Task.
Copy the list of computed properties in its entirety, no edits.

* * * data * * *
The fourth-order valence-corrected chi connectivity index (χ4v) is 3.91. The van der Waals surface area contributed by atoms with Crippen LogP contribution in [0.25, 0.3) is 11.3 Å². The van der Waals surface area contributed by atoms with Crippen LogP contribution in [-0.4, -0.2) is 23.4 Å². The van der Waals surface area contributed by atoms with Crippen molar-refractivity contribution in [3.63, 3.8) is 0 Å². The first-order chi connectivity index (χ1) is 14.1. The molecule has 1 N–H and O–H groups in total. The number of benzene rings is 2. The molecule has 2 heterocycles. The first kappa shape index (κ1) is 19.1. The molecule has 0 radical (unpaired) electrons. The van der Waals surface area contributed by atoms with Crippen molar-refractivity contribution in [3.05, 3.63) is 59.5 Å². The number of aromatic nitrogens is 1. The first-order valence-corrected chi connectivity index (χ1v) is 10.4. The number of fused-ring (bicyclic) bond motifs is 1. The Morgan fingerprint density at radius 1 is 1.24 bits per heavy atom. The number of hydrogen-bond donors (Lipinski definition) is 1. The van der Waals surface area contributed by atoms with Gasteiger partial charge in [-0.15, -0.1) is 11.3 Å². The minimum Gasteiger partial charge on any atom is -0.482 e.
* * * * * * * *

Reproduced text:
The fourth-order valence-corrected chi connectivity index (χ4v) is 3.91. The van der Waals surface area contributed by atoms with Crippen LogP contribution in [0.25, 0.3) is 11.3 Å². The van der Waals surface area contributed by atoms with Crippen LogP contribution in [-0.4, -0.2) is 23.4 Å². The van der Waals surface area contributed by atoms with Crippen molar-refractivity contribution in [3.63, 3.8) is 0 Å². The first-order chi connectivity index (χ1) is 14.1. The molecule has 1 N–H and O–H groups in total. The number of benzene rings is 2. The molecule has 2 heterocycles. The first kappa shape index (κ1) is 19.1. The molecule has 0 radical (unpaired) electrons. The van der Waals surface area contributed by atoms with Crippen molar-refractivity contribution in [3.05, 3.63) is 59.5 Å². The number of aromatic nitrogens is 1. The first-order valence-corrected chi connectivity index (χ1v) is 10.4. The number of fused-ring (bicyclic) bond motifs is 1. The Morgan fingerprint density at radius 1 is 1.24 bits per heavy atom. The number of hydrogen-bond donors (Lipinski definition) is 1. The van der Waals surface area contributed by atoms with Gasteiger partial charge in [-0.15, -0.1) is 11.3 Å². The minimum Gasteiger partial charge on any atom is -0.482 e.